The Marvelous Rachel Brosnahan

“I can see Russia from my house.”

Who remembers that famous one-liner spoken by Tina Fey when she portrayed Sarah Palin in 2008? Well, I’ve got a new spin on that legendary quote.

“I can see Northwood from my house.”

Don’t stop reading- I can explain! Northwood is not just the school where my son graduated, and my daughter currently attends junior high. It is where the marvelous Rachel Brosnahan was first bitten by the theatre bug. The very woman who just won her SECOND Golden Globe (she also got the Emmy last year) for her lead role in The Marvelous Mrs. Maisel grew up in my neighborhood!

If you haven’t watched the show, you don’t know what you’re missing. It’s about a young Jewish wife and mother (Midge Maisel) living in New York in the late 1950s. Her husband leaves her for his secretary and she ends up pursuing a career as a stand-up comedienne. My husband and I are devoted fans, and often re-watch scenes because the dialogue can’t be heard over our laughter. One could say that I am obsessed with Mrs. Maisel, but I am even more obsessed with the fact that Rachel got her start in theatre at Northwood Junior High.

The reason behind my obsession (not in a creepy stalker way) with Rachel’s Northwood roots goes beyond the superficial notion that it’s cool to have a connection (albeit weak) to a celebrity.  I’m a big fan of other home-grown celebrities; Gary Sinise graduated from Highland Park High School, and Jason Brown (also a Northwood graduate) is an Olympic winning figure skater. Yet, Rachel Broshahan’s rise to fame has resonated with me differently.

I grew up in the 80s; an era where famous athletes (almost exclusively male) were glorified as heroes and role models. I was probably the least athletic child in my school and gym class was a nightmare for me. My disdain for physical education went deeper than just being ‘bad at gym.’ I had a disfiguring and disabling autoimmune disease that nobody talked about, making just sitting on the gym floor a near impossibility. My utter incompetence in anything sports-related was a constant source of humiliation.  These feelings of inadequacy were only amplified by the tremendous value society placed on athleticism.

In high school, I miraculously discovered theatre; an island of fun in a sea of misery. Still, I recall any theatrical feats (I use this term loosely) our drama department accomplished was never quite celebrated to the same degree as those in the athletic department. This was (is?) typical in schools across America and I can rattle off a dozen movies/television shows where this theme is depicted.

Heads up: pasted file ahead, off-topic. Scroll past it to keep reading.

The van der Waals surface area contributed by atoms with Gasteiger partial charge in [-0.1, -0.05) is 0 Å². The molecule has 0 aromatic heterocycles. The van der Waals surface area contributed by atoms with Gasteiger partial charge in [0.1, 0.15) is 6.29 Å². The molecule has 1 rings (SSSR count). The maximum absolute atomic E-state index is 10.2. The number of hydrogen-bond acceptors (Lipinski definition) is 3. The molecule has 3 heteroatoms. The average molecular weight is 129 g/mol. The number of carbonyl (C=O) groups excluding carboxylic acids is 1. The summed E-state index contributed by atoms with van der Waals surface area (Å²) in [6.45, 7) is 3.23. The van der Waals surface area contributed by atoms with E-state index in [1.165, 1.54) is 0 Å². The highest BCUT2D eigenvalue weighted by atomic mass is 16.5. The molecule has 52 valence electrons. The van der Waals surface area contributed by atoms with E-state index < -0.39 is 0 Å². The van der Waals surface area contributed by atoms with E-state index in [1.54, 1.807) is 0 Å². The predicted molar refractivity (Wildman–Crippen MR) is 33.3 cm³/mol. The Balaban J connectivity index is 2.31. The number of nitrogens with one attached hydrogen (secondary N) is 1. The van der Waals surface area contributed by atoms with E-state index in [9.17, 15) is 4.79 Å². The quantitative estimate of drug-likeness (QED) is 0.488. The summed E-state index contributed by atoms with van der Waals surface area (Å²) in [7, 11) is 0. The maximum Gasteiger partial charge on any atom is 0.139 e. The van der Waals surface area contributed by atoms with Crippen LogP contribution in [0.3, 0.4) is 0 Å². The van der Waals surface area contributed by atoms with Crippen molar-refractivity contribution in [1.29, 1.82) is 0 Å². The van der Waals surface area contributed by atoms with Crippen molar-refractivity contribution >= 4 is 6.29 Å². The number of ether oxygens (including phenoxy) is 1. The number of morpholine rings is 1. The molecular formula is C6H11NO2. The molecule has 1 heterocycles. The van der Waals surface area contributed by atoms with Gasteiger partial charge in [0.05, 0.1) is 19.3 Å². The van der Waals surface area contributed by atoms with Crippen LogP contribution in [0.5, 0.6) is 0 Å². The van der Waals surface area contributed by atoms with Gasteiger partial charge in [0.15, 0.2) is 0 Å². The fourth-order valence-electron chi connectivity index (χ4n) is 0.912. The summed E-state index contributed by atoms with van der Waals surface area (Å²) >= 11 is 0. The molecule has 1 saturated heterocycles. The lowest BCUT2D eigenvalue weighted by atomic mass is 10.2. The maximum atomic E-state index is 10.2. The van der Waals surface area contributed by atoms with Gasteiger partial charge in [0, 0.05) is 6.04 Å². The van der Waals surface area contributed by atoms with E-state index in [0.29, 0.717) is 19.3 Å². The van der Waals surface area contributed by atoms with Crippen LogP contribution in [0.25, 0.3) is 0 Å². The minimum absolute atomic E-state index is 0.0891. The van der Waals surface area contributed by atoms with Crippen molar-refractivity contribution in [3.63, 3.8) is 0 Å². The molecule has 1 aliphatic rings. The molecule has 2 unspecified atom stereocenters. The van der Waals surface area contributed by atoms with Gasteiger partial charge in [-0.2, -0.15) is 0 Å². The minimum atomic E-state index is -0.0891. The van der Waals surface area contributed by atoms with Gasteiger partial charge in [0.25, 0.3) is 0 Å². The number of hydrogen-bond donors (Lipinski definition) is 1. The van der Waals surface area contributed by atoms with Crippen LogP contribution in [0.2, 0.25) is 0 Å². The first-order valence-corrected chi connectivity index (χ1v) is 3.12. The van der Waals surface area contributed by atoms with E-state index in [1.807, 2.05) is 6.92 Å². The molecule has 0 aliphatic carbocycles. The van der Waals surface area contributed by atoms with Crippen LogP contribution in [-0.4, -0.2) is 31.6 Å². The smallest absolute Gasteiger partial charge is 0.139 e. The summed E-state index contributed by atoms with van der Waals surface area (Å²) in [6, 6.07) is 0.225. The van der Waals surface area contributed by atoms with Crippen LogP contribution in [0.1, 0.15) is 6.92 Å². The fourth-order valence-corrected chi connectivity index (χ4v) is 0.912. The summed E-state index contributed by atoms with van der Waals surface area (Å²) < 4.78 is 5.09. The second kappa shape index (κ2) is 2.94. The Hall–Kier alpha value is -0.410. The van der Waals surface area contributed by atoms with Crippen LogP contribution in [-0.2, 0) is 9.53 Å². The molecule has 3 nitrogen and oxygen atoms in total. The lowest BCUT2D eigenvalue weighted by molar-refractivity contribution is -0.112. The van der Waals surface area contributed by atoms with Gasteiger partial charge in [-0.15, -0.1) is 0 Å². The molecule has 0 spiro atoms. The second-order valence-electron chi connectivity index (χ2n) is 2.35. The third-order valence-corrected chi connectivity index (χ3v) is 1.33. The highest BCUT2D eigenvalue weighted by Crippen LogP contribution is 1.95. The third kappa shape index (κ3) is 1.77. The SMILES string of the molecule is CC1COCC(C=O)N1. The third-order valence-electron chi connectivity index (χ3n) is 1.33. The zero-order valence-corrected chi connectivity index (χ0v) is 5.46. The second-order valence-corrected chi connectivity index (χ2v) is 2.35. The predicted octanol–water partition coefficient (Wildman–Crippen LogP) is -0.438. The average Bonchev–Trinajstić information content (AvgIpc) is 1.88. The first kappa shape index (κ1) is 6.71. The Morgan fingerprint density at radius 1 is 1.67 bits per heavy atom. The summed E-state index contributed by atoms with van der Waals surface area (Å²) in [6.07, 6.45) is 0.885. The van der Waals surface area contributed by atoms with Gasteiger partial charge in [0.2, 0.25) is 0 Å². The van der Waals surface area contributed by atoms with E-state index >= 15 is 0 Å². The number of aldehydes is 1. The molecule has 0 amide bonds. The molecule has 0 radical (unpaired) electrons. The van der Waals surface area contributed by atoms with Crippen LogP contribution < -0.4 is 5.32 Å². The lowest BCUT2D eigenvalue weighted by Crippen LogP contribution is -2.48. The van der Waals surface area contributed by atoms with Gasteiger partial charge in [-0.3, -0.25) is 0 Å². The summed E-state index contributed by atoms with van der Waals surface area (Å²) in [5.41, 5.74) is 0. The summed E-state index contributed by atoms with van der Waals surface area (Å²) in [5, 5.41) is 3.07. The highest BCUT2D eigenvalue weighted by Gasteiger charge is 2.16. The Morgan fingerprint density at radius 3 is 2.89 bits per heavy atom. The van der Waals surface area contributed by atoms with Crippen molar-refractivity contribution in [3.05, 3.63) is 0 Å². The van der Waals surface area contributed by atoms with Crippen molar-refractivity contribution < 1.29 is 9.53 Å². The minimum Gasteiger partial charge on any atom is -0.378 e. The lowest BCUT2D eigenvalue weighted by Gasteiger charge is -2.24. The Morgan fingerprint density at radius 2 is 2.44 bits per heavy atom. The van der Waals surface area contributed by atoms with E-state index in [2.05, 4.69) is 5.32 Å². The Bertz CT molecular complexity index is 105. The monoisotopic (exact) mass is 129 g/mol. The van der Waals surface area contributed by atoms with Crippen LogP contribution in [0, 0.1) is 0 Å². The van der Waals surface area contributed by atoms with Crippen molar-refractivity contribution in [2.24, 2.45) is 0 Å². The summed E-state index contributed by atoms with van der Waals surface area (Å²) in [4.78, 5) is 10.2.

My daughter is a current seventh grader at Northwood Junior High. She surpassed her mom’s athletic abilities at age two (trust me, the bar was quite low), but she is more interested in the performing arts than she is in sports. Her sixth-grade highlight was getting cast in the school play and she is beyond excited to be part of this year’s play as well. One of her favorite teachers at Northwood happened to have been Rachel Brosnahan’s drama teacher. This incredible educator got to make a 30 second congratulatory video for Rachel to view at the Golden Globes (can you imagine!). Brosnahan’s  former drama teacher cast Rachel in Northwood productions and has shown my daughter and her friends pictures of Rachel performing on the Northwood stage.

Having my daughter see images of Rachel standing on the same stage where she herself has performed makes my heart happy. Let me be clear. I don’t think my daughter is the next Rachel Brosnahan -she’s not, nor does she aspire to be.  I’m also not under the delusion that any of Rachel’s magic is still left on that stage and will be cosmically shared with current Northwood actors. Rachel’s success means my daughter has a strong female role model who happens to also be portraying a strong female role model.

Midge Maisel is a woman with a voice, a vision, and the courage to overcome near impossible odds to pursue her dream.  She is also flawed, vulnerable, and authentically human. In short, she is a woman to emulate. Rachel Brosnahan has brought this character to life with profound dimension and simultaneously provided so many children and adults with a brand-new role model.

When figure skater Jason Brown went to the 2014 Olympics, his hometown of Highland Park went all out (as they should). Banners were hanging in the streets, at the ice rink where he skated, and the whole suburb was buzzing with pride. My daughter was in second grade at the time and happened to have Jason Brown’s former second grade teacher, which was like the cherry on top of a double fudge sundae. Both my children were exhilarated as they watched Jason compete. I sincerely hope Rachel Brosnahan’s success is met with the same level of excitement and pride- it already has been by one girl I know.


  • I am not athletic, but I do appreciate athleticism. This piece is not a jab at athletes, the positive impact of sports, competition, or high school pep rallies.
  • To anyone reading this who knows Jason Brown and his family- Let the record show that I love Jason Brown! He happened to have been one of my campers a million years ago and I know his Aunt very well. I know how hard Jason worked (is working) and he deserves every ounce of praise and attention he receives.
  • Grouchy Dave wants it to be noted that this article was his idea, as was the opening line of the piece. Anyone who sees Dave should shower him with compliments/ blame him.






1 Comment »

  1. Living in highland park and the mother of three children and the grandmother of four grandchildren who attended these schools I can relate.
    There is a feeling of pride that comes across one that is a good feeling. I feel so lucky that my children and grandchildren have attended school here.


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